Vertical image of a spoon resting over a white bowl filled with toasted pecans and seeds next to a bowl of maple syrup.

Thanks to a lower oven temperature and slower cooking time used to make this recipe, the spices really take their time soaking into the individual pieces – making for a snack so addictive, I promise you’ll want to double the recipe for a bigger batch.

If I traveled back in time to camp with this recipe, I probably still wouldn’t get a stamp in my Land and Sea Manual, but I certainly would have the power to boost the overall morale of my bunkmates.

Print
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Horizontal image of a white bowl filled with toasted pecans, walnuts, and seeds on a gray wooden surface.

Maple-Spiced Nuts


  • Author: Fanny Slater
  • Prep Time: 5 minutes
  • Cook Time: 1 hour
  • Total Time: 1 hour, 5 minutes
  • Yield: About 3 cups (12 servings) 1x

Description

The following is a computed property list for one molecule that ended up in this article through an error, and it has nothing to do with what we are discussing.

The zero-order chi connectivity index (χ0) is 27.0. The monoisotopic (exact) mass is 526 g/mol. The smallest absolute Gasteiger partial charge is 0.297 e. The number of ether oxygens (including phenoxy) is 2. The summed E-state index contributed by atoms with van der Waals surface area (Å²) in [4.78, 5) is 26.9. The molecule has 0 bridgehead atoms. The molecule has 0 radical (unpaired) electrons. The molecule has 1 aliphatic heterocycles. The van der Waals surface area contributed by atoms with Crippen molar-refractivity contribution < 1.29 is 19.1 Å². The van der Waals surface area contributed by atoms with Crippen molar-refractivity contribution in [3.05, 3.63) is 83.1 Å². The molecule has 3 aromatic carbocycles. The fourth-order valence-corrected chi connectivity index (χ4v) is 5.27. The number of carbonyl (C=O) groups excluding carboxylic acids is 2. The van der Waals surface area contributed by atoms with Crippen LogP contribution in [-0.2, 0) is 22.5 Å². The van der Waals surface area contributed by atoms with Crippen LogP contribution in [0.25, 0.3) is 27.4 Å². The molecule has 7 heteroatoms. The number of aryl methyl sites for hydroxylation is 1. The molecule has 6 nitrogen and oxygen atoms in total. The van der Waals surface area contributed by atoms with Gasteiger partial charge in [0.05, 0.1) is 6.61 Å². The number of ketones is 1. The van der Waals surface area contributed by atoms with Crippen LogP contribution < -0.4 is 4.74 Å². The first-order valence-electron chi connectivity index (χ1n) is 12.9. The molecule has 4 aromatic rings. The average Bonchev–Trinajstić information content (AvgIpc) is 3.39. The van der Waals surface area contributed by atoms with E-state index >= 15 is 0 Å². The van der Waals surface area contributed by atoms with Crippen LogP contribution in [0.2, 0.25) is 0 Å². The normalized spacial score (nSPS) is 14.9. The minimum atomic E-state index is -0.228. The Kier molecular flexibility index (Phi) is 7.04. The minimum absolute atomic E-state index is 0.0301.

This sweet and savory snack showcases a medley of nuts and seeds tossed and toasted with sweet maple syrup, butter, and fragrant ginger.


Ingredients

Scale
  • 4 tablespoons unsalted butter
  • 2-inch-thick round of fresh ginger, peeled and lightly smashed
  • 1/4 cup pure maple syrup
  • 1 teaspoon coarse salt, divided
  • 1/2 teaspoon ground ginger
  • 1/4 teaspoon ground coriander
  • 1 1/4 cups raw unsalted pecans
  • 1 1/4 cups raw unsalted walnuts
  • 1/2 cup raw unsalted pumpkin seeds
  • 1 1/2 tablespoons white sesame seeds

Instructions

  1. Preheat the oven to 250°F and line a baking sheet with parchment paper.